Is alcoholism a physical addiction?
Alcoholism is due to a physical defect in the mood centres of the brain. So in that sense it is a physical illness. This is important because it indicates that alcoholics are not responsible for having the illness of alcoholism, even though they are always responsible for their behaviour as it affects other people.
Alcoholism affects physical, mental, emotional, social, financial, marital and many other aspects of life. Making this observation is an accurate way of making the diagnosis of alcoholism. If someone has lost a job, a spouse and a driving licence, it is superfluous to ask about alcohol consumption. Those consequences do not occur in cancer, heart disease, diabetes or other ‘acceptable’ conditions. However addiction to nicotine or sugar often lies behind cancer, heart disease and diabetes. The boundary between ‘physical’ and other illnesses is therefore very debatable.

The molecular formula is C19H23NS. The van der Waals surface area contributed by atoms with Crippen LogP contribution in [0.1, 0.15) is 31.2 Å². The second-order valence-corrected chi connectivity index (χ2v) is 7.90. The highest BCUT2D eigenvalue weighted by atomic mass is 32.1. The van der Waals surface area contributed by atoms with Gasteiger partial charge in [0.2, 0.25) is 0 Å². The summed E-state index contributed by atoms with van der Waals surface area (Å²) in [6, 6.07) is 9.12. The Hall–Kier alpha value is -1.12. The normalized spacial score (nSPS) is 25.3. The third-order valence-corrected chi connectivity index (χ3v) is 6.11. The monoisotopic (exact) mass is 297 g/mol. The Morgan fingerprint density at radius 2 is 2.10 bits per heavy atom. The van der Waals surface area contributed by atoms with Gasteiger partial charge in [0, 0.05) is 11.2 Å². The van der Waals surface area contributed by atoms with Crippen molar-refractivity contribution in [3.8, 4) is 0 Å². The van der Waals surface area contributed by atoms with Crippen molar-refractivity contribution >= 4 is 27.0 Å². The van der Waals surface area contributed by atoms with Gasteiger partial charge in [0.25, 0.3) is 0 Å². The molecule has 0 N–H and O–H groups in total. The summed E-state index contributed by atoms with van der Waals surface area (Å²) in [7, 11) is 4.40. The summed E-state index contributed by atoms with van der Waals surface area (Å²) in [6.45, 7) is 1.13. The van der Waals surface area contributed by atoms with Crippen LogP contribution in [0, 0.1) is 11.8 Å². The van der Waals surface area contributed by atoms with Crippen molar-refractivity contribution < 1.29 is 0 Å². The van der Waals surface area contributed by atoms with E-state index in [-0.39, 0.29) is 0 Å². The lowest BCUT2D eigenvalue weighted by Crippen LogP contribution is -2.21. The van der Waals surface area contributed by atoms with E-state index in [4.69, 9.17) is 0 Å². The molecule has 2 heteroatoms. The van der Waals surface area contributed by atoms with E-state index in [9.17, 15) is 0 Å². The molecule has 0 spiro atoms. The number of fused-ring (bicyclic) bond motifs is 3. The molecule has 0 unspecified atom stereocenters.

The important recognition is that almost all the damaging consequences of a high consumption of alcohol resolve when people stop drinking. Personal relationships may be irretrievably damaged but the liver can regrow to a remarkable degree and many other damaged organs can also return to healthy function.
In this respect alcoholism is only secondarily a physical illness.